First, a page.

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Re: SRSG - rotor attachment

Original poster: "David Rieben" <drieben@xxxxxxxxxxxxxxx>

Hi Scott,

I wouldn't even try to argue with you about whether or not
my setup is "convnetional" or "risky" from a power transmission
engineer's point of view. You're probably absolutely correct!
I'm also sure it  wouldn't pass OSHA's standards, either! ;^0
As far as that goes, I'm sure most electrical power engineers
(except for maybe the ones on this list) :^)) would tell most, if not all,
of us coilers that from a safety standpoint, our beloved Tesla coils are
"extremely risky and unconvetntional", too, even with all of the
proper dedicated RF grounding, line filtering, ect.  I'm sure an OSHA rep
would have "heart failure" if he were to look at the setup of most of our
coils and would never allow for such an extremely hazardous contraption
to be placed in a public display or an industrial occupational setting! Why do
you think that "Tesla coil" insurance is so exhorbitantly expensive, even for the "real" Tesla coil "pros" like Jeff Parrise, Bill Wysock, or Greg Leyh when they are the ones who "really" know what they're doing? The way I see it, I'm not running my RSG 24/7 for weeks or months at a time, so I think in my situation, my split taper bushing being used "outside the box" of its intended use will serve my purposes just fine ;^)
I WAS safe enough to built my RSG "inside of a Lexan box", though, to protect
myself not only from a hub possibly flying loose, but also from possible flying shards
of tungsten, in case it were to fail in that particular manner.

I think it all comes down to risk management. By the very fact that you build a
Tesla coil, you are taking on some risk, both mechanical and electrical, and probably other risks as well. There's just no way around that! If one cannot deal with this fact, then they just don't need to build a coil at all. End of story! For those of us who are willing to accept the risks involved with this hobby, what we try to do is to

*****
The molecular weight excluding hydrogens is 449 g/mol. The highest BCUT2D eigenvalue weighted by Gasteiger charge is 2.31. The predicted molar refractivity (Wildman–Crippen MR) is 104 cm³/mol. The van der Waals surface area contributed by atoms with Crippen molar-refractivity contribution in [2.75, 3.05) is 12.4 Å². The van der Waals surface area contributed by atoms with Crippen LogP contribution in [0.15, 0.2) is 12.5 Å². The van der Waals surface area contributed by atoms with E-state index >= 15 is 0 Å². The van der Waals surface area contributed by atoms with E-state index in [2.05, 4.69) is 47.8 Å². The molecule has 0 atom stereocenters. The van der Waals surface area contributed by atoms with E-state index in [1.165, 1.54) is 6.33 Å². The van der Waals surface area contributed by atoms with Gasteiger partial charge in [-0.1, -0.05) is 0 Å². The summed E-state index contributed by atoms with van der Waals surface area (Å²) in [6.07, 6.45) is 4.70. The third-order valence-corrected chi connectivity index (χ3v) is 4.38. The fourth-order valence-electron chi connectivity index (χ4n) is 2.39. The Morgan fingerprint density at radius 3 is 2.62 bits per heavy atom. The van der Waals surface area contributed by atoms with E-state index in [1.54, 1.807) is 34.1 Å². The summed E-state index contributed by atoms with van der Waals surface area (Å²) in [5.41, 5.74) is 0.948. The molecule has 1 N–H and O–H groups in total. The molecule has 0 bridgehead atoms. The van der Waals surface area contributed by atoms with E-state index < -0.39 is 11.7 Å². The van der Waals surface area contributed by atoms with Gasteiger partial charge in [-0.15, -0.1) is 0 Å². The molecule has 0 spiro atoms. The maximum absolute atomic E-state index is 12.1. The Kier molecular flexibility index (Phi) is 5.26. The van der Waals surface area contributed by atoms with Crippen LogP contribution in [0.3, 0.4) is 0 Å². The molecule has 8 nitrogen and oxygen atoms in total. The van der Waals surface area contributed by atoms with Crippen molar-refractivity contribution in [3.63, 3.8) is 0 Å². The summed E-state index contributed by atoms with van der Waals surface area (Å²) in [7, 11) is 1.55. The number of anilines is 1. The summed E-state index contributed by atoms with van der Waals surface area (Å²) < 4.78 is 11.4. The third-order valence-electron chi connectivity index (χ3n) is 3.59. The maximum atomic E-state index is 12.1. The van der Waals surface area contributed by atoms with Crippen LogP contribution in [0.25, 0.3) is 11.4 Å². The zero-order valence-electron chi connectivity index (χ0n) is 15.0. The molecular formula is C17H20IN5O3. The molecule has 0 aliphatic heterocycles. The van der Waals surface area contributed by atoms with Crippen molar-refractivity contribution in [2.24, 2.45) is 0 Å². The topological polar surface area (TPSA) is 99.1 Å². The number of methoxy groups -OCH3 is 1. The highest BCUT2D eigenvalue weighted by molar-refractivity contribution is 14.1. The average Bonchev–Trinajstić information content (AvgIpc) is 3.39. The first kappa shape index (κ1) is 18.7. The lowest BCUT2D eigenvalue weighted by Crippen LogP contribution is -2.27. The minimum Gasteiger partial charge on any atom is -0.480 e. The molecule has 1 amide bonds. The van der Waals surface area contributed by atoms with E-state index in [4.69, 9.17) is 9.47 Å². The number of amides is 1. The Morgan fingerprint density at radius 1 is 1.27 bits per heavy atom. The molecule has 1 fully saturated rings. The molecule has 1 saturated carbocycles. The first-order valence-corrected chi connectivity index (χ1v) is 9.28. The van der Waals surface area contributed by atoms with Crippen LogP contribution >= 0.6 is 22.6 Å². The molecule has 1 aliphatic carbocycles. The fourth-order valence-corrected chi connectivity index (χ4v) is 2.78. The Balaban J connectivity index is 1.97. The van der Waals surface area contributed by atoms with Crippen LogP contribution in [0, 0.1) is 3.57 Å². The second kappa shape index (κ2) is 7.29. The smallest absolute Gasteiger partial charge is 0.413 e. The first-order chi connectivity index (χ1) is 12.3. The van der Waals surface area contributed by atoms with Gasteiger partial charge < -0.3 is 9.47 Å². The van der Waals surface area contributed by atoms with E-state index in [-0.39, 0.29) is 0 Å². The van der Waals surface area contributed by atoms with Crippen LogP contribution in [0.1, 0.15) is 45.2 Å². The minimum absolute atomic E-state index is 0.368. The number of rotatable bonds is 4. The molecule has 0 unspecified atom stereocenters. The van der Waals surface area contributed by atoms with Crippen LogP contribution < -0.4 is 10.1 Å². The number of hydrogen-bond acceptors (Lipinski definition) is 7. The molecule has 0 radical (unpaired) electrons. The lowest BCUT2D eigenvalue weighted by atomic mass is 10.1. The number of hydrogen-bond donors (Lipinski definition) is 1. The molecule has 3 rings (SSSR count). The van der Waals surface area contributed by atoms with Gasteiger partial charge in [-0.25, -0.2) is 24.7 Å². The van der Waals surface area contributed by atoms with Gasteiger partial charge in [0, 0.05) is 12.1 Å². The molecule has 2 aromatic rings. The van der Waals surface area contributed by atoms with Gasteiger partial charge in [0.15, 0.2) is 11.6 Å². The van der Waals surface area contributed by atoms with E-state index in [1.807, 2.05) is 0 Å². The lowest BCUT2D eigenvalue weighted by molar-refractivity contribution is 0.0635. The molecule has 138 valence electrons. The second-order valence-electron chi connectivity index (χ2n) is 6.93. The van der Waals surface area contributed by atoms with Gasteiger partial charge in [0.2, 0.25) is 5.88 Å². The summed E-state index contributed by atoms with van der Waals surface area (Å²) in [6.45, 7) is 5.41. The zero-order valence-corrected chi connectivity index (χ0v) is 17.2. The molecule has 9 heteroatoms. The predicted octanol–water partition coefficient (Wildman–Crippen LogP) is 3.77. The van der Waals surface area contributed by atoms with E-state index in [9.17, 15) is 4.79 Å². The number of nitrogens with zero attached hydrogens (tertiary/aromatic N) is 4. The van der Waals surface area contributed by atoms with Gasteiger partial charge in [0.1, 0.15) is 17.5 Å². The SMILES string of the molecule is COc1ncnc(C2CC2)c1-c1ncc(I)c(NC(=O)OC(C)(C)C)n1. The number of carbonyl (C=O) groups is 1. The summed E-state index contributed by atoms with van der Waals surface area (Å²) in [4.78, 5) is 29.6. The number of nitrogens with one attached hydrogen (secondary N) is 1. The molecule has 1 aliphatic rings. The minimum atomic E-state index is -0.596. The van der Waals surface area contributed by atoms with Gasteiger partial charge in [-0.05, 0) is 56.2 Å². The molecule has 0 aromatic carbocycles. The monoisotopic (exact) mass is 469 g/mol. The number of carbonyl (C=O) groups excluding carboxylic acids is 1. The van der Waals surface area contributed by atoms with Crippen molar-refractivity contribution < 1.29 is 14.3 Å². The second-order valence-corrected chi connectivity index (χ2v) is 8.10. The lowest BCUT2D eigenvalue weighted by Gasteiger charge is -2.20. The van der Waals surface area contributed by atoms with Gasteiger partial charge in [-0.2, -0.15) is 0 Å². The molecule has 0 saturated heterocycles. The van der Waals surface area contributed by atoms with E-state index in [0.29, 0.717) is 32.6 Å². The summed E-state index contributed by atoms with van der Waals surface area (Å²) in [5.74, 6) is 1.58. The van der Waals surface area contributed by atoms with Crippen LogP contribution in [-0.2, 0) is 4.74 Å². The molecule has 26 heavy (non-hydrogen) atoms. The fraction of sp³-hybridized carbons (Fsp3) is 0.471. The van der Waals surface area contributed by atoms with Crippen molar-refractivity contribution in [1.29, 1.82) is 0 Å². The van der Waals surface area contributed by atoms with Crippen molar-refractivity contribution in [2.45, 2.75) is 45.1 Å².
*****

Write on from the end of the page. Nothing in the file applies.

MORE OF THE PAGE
minimize the risk to acceptable levels. By building a Lexan box shield around
my RSG, I'm reducing the risk of possible injury due to possible mechanical
failure of the RSG components to very acceptable levels. I am NOT eliminating
the risk, but I AM greatly reducing it. The same goes for using proper line filtering, dedicated RF grounds, panel metering, ect. Some of us obviously go further to reduce the risks than others but obviously, we all practice a least some level of risk reduction since there seems to be remarkably few reported mishaps (at least mishaps that people
are willing to admit to) ;^) Let's try to keep it that way ;^))

David Rieben

----- Original Message ----- From: "Tesla list" <tesla@xxxxxxxxxx>
To: <tesla@xxxxxxxxxx>
Sent: Sunday, May 14, 2006 4:38 PM
Subject: Re: SRSG - rotor attachment

Original poster: "Scott Hanson" <huil888@xxxxxxxxxxxx>

David -

OK, now we are starting to get a true picture of your setup.

But, since it looks like you are not using the split taper bushing as it was designed to be used (radially compressed to grip the motor shaft), there is really nothing except set screw pressure holding the whole bushing and RSG disk onto the motor shaft. Also, as you tighten the set screws, doesn't the "split" in the bushing open up, reducing the amount of contact area between the bushing and the motor shaft? It looks like the only thing holding everything together is the set screws pushing the shaft key against the motor shaft on one side, and the motor shaft contacting part of the bushing bore opposite the shaft key. If this is the case, a power transmission Engineer would probably call it an extremely risky and unconventional setup, even if it has worked for you.

Scott Hanson

----- Original Message ----- From: "Tesla list" <tesla@xxxxxxxxxx>
To: <tesla@xxxxxxxxxx>
Sent: Sunday, May 14, 2006 12:54 PM
Subject: Re: SRSG - rotor attachment

Original poster: "David Rieben" <drieben@xxxxxxxxxxxxxxx>


Ok, I see what y'all are after, now ;^) There are 2
setscrews and 2 tapped holes for the setscrews in the hub
lined up over the shaft key and keyway. I believe that I had to drill and tapp the screw holes for the setscrews in
the hub myself. I had almost forgotten about that particular
detail of the construction of the RSG. Also, I had to purchase
the little key for the motor shaft, as I don't recall the motor
coming with a key for the shaft keyway.

David Rieben

----- Original Message ----- From: "Tesla list" <tesla@xxxxxxxxxx>
To: <tesla@xxxxxxxxxx>
Sent: Sunday, May 14, 2006 1:45 PM
Subject: Re: SRSG - rotor attachment

Original poster: "Barton B. Anderson" <bartb@xxxxxxxxxxxxxxxx>
Hi David,
Curious, we understand how the disc attaches to the hub.
How does the hub attach to the shaft?
Most taper bushing require an external part which the hub presses into. Thus, as the hub presses into the external part, the shaft to hub engages. But, the external part is not seen in the photos. How did you manage to press the hub onto the shaft? I can envision many methods, but I'm more curious of your solution.
Take care,
Tesla list wrote:

Original poster: DRIEBEN@xxxxxxxxxxxxxxx

The only picture that I have off hand is
the 8th picture down on my webpage at:
As you can see in the picture, the 3 bolts